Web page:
Magwaza-Msibi gave us a political home, NFP leader tells mourners
It was never Zanele Magwaza-Msibi's will to leave the IFP but she had reached the ceiling.
This was revealed by National Freedom Party leader Jeremiah Bhekumthetho Mavundla on Saturday at the party founder's funeral in Ulundi, KwaZulu-Natal.
“We asked her to open a political home for us where she can lead and continue with the important work she was doing,” said Mavundla.
Magwaza-Msibi established the NFP in 2011 after a fallout with the leadership of the IFP, a party she joined in 1975.
However, Mavundla also revealed that while a new political home held the promise of peace and stability, at the time of her death the founding leader was involved in two court cases involving rivalries within the party.
“Right now as she is sleeping here she is in two court cases because some among us failed to realise that power to lead the party is found at an elective conference, not in court,” he said.
“She was tired because of the things we put her through. We had already taken a decision to hold a conference after the elections to elect leaders for the party. That will proceed despite her death.”
Mavundla blamed “a group of men who did not want her to get any closer to the party leader or lead the party”, adding that she was never embraced.
“I ask you, the members of the party to go and campaign for the [local] elections so that we continue with her good work, so that we can preserve her legacy,” he added.
Political leaders from the ANC, IFP and the NFP spoke of a hardworking leader whose loss would be keenly felt throughout the country.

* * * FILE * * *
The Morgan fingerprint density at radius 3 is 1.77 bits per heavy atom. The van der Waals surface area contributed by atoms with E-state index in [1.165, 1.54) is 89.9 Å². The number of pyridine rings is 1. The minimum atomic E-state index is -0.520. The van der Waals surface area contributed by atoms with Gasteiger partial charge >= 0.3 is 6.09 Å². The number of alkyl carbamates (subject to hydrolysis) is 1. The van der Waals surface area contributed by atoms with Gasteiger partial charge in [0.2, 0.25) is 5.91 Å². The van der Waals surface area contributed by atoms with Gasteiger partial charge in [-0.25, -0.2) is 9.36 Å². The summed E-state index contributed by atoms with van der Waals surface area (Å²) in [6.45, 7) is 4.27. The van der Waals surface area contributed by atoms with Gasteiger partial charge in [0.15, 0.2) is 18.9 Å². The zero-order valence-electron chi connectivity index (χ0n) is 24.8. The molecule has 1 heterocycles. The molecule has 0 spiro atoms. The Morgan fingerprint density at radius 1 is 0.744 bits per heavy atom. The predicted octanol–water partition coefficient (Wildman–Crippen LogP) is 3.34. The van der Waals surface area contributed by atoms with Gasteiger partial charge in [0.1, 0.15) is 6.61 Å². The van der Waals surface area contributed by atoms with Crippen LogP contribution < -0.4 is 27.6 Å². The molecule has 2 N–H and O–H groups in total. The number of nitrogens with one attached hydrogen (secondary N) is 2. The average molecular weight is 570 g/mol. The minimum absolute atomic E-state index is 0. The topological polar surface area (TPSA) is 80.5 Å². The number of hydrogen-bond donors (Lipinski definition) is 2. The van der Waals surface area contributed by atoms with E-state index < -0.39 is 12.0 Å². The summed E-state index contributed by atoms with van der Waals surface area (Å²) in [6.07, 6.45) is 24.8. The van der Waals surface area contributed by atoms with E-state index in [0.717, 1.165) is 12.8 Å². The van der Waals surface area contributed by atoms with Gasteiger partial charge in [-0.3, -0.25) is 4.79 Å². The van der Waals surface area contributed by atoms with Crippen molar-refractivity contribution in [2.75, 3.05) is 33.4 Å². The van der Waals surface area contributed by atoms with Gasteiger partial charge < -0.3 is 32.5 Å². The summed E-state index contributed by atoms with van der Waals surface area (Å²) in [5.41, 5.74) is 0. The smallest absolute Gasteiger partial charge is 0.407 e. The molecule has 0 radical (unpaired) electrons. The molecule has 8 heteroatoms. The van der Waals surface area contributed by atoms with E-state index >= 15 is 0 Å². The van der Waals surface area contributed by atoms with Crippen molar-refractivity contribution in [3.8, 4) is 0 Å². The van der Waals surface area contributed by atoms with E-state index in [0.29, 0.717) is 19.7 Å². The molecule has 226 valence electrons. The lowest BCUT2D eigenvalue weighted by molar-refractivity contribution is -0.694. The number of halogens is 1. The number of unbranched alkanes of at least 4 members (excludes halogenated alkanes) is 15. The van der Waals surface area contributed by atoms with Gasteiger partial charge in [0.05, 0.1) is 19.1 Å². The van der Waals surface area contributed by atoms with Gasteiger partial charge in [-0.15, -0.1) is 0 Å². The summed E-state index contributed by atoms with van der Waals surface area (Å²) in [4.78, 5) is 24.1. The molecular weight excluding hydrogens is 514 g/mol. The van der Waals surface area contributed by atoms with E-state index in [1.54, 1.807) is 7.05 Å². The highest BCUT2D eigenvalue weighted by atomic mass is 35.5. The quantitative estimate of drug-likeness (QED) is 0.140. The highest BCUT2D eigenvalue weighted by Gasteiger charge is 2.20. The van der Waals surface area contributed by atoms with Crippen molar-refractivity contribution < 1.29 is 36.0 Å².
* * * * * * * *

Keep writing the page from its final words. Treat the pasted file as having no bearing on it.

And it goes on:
Magwaza-Msibi, 59, went into cardiac arrest on Monday at a Durban hospital where she had been admitted for treatment.
Speaking on behalf of her children, daughter Gugu Gumede described her mother as a strong and resilient woman.
“She got sick and doctors wrote her off, she defied death and continued to lead her party and family through the pain and suffering,” Gumede said.
In 2014, Magwaza-Msibi had a stroke six months after being appointed deputy minister of science and technology by then-president Jacob Zuma.
Gumede described her mother as a loving parent and a community builder who treated everyone equally.
“She always wanted people to be happy, she lies here today having finished her work, she was brave and today we are brave for her,” she said.
“We are here today to assure her that we will continue with your work. She loved the people despite who they are or what they have.”
Magwaza-Msibi's widower, Mandla Msibi, told mourners of the deep love, admiration and respect he had for his wife.
“She was different, she was intelligent, when she worked she wouldn't sleep. I would sometimes stay up with her at night while she worked until 4am,” he said.